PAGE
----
82 St. Mary’s Students Get Eco-Active at Power Shift

SEAC Co-President Shane Hall, a senior, meets House Majority Leader Steny Hoyer on lobby day. (Photo Submitted by Megan Kile)
SEAC Co-President Shane Hall, a senior, meets House Majority Leader Steny Hoyer on lobby day. (Photo Submitted by Megan Kile)

On Feb. 27, over 11,000 people, most between the ages of 18 and 24, congregated in D.C. for the largest conference on energy and climate change in the nation’s history.  Power Shift 2009, run by the Energy Action Coalition, was held at the DC Convention Center from Friday, Feb. 27 to Monday, March 2.

The College registered 82 students, the tenth largest number from any school in the country.  The majority were from the Student Environmental Action Coalition (SEAC).

The St. Mary’s students arrived in a charter bus and some school vans on Friday in time for the keynote speakers, who were followed by a concert featuring Santogold.

Over the next three days, students were able to attend a symposium, workshops, listen to more keynote speakers, attend a concert by the Roots, march to the White House, protest at a coal plant, attend a rally on the West Lawn, and lobby their Congressmen.

The conference officially opened on Friday with several speakers, including Congresswoman Donna Edwards and Congressman Ed Markey.  One of the many speakers of the weekend was Van Jones, an environmental and human rights activist.

“He was my favorite speaker by far,” said first-year Elena Gross.  “What he said made so much sense.  That was the biggest thing about the weekend — tying the environment into other issues and showing how all these issues intersect.”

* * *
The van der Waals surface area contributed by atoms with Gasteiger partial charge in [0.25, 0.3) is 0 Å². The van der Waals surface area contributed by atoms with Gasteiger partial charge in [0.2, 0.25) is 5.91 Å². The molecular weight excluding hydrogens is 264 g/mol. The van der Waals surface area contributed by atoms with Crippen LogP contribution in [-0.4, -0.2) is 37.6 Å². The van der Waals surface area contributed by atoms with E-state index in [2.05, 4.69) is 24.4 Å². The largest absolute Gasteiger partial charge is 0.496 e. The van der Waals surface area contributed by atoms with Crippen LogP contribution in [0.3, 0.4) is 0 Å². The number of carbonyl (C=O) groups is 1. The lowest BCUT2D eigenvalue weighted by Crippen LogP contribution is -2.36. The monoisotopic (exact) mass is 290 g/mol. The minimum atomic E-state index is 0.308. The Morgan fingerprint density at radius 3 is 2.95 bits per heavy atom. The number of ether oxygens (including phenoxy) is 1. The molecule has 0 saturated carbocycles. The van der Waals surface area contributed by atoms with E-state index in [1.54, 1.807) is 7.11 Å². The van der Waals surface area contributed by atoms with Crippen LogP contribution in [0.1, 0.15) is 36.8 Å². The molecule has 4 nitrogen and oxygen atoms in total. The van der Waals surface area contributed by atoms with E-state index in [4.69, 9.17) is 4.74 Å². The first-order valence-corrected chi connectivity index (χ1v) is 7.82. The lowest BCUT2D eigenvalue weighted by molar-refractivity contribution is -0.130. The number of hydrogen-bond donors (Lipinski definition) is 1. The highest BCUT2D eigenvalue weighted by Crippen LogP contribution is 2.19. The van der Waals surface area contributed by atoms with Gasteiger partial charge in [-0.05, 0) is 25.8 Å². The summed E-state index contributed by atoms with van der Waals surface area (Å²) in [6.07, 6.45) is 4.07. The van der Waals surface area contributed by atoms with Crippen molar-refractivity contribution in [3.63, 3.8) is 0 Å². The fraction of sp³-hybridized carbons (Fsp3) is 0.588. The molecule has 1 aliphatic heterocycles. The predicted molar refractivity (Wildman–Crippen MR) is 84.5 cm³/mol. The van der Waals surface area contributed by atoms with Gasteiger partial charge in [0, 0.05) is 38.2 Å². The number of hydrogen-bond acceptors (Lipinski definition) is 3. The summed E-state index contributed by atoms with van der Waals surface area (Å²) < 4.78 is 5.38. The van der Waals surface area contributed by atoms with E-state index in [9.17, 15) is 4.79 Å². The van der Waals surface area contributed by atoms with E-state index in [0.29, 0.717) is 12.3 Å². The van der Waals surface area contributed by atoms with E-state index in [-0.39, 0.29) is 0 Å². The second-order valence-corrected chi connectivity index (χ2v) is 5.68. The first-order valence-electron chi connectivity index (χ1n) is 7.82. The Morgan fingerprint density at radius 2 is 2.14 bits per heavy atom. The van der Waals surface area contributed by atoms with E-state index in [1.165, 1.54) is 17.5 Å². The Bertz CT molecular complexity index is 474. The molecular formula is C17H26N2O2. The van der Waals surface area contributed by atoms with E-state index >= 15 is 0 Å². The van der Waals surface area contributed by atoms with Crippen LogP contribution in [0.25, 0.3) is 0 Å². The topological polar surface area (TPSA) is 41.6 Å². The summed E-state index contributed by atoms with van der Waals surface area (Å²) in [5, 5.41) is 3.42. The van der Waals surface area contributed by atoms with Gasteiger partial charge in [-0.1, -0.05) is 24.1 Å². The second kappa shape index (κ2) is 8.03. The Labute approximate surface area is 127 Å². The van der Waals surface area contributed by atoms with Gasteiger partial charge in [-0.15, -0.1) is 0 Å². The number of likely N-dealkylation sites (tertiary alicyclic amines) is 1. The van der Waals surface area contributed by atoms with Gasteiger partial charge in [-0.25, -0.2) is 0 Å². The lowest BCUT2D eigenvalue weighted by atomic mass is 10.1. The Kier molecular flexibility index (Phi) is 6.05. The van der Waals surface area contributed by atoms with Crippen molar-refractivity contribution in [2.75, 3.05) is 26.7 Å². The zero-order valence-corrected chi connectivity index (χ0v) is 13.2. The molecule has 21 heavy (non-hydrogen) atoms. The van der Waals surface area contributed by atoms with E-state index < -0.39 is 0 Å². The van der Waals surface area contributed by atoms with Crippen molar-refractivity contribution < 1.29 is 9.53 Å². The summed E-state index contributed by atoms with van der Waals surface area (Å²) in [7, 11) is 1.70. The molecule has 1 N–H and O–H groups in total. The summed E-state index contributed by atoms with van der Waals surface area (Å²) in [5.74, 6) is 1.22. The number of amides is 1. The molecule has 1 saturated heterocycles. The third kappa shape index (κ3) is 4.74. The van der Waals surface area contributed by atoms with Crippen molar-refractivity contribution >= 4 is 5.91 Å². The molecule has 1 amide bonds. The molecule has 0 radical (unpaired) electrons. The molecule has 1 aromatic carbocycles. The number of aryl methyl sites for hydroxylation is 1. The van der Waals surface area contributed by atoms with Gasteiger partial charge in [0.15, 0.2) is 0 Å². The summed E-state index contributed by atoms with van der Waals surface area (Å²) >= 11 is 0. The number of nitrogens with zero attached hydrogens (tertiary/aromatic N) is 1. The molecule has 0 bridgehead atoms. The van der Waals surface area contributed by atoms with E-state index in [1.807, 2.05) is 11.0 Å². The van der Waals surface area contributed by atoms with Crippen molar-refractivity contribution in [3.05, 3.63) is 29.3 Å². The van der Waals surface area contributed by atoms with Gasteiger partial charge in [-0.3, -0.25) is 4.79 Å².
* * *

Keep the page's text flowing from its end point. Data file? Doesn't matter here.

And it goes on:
While Power Shift 2009 was primarily an environmental conference, a constant theme of the weekend was the interconnectedness of the issues of the world.

“We’re all working for the same thing,” said Gross.  “What happens if we have a healthy planet but we still have so many problems within our societies?  Then we as a people die.  They’re in a very large sense the same issue.”

Many of the workshops combined environmental activism with other issues. Sophomore Aaron French attended one called “Hip-hop and eco-equity.” “It was three MC’s talking about how they’ve incorporated their music and their work, their poetry into the environmental activism they’ve been doing,” he said.

The workshops and panels covered a wide variety of topics.  From holding corporate businesses responsible for their actions to learning about organization and leadership from the grassroots level up, students had the opportunity to choose to learn about what interested them most.

“I went to a really awesome workshop on Sunday about agrobusinesses,” said sophomore Rachel Buffington.  “I’m already really into food….but it really inspired me to organize a program here.”
Many of the workshops were student led, several by students from the College.

Although students were able to attend two workshops on Sunday, the rest of the day was filled with training for the lobbying that would occur Monday, which many St. Mary’s students stayed for.

Lobby day trainers ran the students through scenarios where they prepared their presentations for their Congressmen and helped students learn how to keep the politicians on topic.